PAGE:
Wasted Costs and the CPS
It is interesting to read two recent decisions on wasted costs applications by the defence against the CPS particularly in the newish world where privately paying defendants are unable to recoup the costs of a successful defence. In Geoffrey Counsell, Bristol Crown Court, 13 March 2014, Mr Justice Simon ruled on an application brought by the defendant's solicitors for wasted costs in circumstances where it was alleged that the Crown ought to be held to account in costs for bringing gross negligence manslaughter allegations. This was the well known case where a firework display had led to a fatal accident on the M5. Mr Justice Simon conducted a comprehensive review of the relevant law (an unnecessary or improper act or omission - s19 Prosecution of Offences Act 1985) and the authorities before ruling decisively for the Crown. Realistically, decisions to prosecute could only be the subject of an application for wasted costs where the decision was based on unlawful policy, a failure to act in accordance with set policy or it was perverse in the Wednesbury sense. In this case, the applicant had fallen some way short of proving this: "litigation (whether civil or criminal) is inherently subject to uncertainty and contingency; and any advice is likely to highlight these risks: witnesses who do not come up to proof, new material which may lead to experts changing or modifying their opinion and unanticipated flaws in the evidential basis of the charge. The Court cannot approach a wasted costs application with the vision of hindsight. It must take a robust but not over-analytical view of what occurred, and unless the impropriety is clear and egregious, it should not countenance a detailed forensic examination of what occurred with a view to making a wasted costs order". The decision can be contrasted (but not compared) with that in the Divisional Court in R (on the application of Maninder Singh) v Ealing Magistrates Court  EWHC 1443. The facts of this case relate to circumstances not entirely unknown by criminal defence practitioners. Mr Singh had turned up to the Magistrates Court with his solicitor to plead to drugs and driving offences but the prosecution did not have a file. The case was adjourned and the deputy district judge refused the application for wasted costs on the basis that he was unable to identify against whom such order ought to be directed (presumably police or CPS). In fact, counsel for the CPS accepted this was not a proper basis to reject the application but submitted that the order should not have been made because of a 'mistake' and the impact of the spending cuts on resources. Mr Justice Bean said: "we reject the submission that a mere mistake without repetition cannot be grounds for an order under section 19. There is no doctrine in this area that every dog is entitled to one bite...we also reject Mr Richardson's argument based on current pressure on resources...the culture of adjournment which still plagues the criminal justice system will not be defeated unless in appropriate cases courts are prepared to use their powers to make orders for costs under section 19 of the 1985 Act."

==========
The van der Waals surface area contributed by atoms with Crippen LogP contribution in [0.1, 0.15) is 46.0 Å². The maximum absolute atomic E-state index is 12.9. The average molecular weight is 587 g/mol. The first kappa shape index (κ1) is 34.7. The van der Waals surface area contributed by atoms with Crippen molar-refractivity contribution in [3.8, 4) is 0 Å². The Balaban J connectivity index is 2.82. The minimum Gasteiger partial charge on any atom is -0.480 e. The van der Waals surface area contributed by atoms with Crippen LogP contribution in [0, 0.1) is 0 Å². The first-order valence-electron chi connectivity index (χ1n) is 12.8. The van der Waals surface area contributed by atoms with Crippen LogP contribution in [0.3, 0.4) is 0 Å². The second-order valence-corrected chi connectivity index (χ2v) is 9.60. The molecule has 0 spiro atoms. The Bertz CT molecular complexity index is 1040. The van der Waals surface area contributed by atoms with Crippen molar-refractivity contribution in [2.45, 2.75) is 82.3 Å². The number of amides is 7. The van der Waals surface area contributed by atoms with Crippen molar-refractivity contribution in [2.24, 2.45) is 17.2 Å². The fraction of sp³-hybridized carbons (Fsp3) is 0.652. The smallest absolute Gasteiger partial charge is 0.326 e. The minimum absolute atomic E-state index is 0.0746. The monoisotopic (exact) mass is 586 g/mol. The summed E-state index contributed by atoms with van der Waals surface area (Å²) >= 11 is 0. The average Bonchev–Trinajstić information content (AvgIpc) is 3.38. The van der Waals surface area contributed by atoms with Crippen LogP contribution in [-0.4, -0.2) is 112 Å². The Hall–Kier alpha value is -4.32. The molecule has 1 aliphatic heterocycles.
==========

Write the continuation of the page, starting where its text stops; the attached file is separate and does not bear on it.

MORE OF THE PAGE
Articles are intended as an introduction to the topic and do not constitute legal advice.